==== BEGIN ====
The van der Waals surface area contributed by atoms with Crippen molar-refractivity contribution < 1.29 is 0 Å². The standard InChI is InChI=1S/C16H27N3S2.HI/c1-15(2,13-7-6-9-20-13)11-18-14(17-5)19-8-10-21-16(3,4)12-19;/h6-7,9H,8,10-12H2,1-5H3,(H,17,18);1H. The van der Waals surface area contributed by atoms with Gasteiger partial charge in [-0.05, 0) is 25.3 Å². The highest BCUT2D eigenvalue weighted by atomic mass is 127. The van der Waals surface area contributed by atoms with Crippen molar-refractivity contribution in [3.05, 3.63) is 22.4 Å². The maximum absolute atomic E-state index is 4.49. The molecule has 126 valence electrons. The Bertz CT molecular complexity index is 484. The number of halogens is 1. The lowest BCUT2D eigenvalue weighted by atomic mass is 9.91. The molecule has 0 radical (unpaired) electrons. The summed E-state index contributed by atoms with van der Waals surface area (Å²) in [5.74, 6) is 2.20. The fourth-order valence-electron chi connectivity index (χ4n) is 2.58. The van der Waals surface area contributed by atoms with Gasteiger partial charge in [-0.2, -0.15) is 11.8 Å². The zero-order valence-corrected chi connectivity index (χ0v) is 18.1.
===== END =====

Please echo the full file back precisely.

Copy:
The van der Waals surface area contributed by atoms with Crippen molar-refractivity contribution < 1.29 is 0 Å². The standard InChI is InChI=1S/C16H27N3S2.HI/c1-15(2,13-7-6-9-20-13)11-18-14(17-5)19-8-10-21-16(3,4)12-19;/h6-7,9H,8,10-12H2,1-5H3,(H,17,18);1H. The van der Waals surface area contributed by atoms with Gasteiger partial charge in [-0.05, 0) is 25.3 Å². The highest BCUT2D eigenvalue weighted by atomic mass is 127. The van der Waals surface area contributed by atoms with Crippen molar-refractivity contribution in [3.05, 3.63) is 22.4 Å². The maximum absolute atomic E-state index is 4.49. The molecule has 126 valence electrons. The Bertz CT molecular complexity index is 484. The number of halogens is 1. The lowest BCUT2D eigenvalue weighted by atomic mass is 9.91. The molecule has 0 radical (unpaired) electrons. The summed E-state index contributed by atoms with van der Waals surface area (Å²) in [5.74, 6) is 2.20. The fourth-order valence-electron chi connectivity index (χ4n) is 2.58. The van der Waals surface area contributed by atoms with Gasteiger partial charge in [-0.2, -0.15) is 11.8 Å². The zero-order valence-corrected chi connectivity index (χ0v) is 18.1.